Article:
kat February 2016

JS loaded asynchronously in body keeps browser in "loading" mode

I am loading some JS from an external source right before my </body> tag. I am experimenting to see what happens if the server hangs while trying to serve this third party JS. It seems that everything on my page works just fine, but the browser still spins as though the page is still loading. Is there a way to load this javascript in such a way that the browser won't wait on it to declare the page fully loaded?

For reference, I have tried the following two methods to load my JS asynchronously:

<script>
  var resource = document.createElement('script');
  resource.src = "https://myserver.com/js/myjs.js”;
  var script = document.getElementsByTagName('script')[0];
  script.parentNode.insertBefore(resource, script);
</script>

and

<script async src="https://myserver.com/js/myjs.js"></script>

Answers


Arun Sharma February 2016

You can load js by getscript, check this demo


kat February 2016

An answer compiled from the comments above and my own experimentation:

If you load the third party JS after the rest of the page has finished loading, then the browser will render the page as though it is completely loaded, even if the external resource hangs. One way to accomplish this is to load the JS within a window.setTimeout with a timeout greater than your page's standard load time.

When you are loading external JS through a JS function rather than through a standard script tag, remember that if you have any data- attributes, they belong in the resource.dataset object.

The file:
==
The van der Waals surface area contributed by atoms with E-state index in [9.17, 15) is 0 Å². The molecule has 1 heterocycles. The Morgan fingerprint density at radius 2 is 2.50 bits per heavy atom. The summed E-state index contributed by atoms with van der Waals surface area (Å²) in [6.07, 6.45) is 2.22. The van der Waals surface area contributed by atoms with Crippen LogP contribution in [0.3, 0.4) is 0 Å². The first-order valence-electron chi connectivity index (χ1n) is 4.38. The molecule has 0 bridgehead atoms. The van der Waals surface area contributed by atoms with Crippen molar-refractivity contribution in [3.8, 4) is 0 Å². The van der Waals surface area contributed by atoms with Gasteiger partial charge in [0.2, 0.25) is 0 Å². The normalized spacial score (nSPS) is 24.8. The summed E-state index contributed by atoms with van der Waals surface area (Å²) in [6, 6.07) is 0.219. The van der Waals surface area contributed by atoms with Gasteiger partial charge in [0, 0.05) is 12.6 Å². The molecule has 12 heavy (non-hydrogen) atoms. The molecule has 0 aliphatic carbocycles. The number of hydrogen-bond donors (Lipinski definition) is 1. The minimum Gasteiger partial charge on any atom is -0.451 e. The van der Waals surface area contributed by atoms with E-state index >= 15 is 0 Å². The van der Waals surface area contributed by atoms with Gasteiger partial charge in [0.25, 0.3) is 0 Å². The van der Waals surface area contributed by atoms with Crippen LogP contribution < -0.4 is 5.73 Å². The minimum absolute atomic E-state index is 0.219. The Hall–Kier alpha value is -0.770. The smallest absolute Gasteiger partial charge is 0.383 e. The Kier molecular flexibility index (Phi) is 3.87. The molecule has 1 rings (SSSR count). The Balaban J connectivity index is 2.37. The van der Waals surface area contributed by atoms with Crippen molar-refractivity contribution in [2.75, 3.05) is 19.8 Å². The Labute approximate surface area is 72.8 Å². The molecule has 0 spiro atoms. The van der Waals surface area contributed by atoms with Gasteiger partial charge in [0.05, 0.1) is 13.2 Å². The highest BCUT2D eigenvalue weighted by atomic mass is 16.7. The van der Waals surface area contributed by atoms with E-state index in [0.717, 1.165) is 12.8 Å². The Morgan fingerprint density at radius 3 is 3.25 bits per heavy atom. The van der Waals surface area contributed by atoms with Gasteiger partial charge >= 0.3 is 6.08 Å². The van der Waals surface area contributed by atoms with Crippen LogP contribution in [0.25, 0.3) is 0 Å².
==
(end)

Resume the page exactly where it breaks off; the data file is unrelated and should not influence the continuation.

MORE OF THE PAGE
So, in the example above,

 <script async data-my-data="someData" src="https://myserver.com/js/myjs.js"></script>

becomes

<script>
    window.setTimeout(function () {
        var resource = document.createElement('script');
        resource.dataset.myData = "someData";
        resource.src = "https://myserver.com/js/myjs.js";
        var script = document.getElementsByTagName('script')[0];
        script.parentNode.insertBefore(resource, script);
    }, 5000);
</script>

Note that 5000 as a timeout works for me because my page loads in well under 5 seconds, and I don't need the JS that I am loading in the first 5 seconds. If you need yours sooner or your page takes longer to load, you will need to adjust this number. Also, as @adeneo mentioned above, another way to accomplish the same thing would be to load the js through ajax later.

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Asked in February 2016
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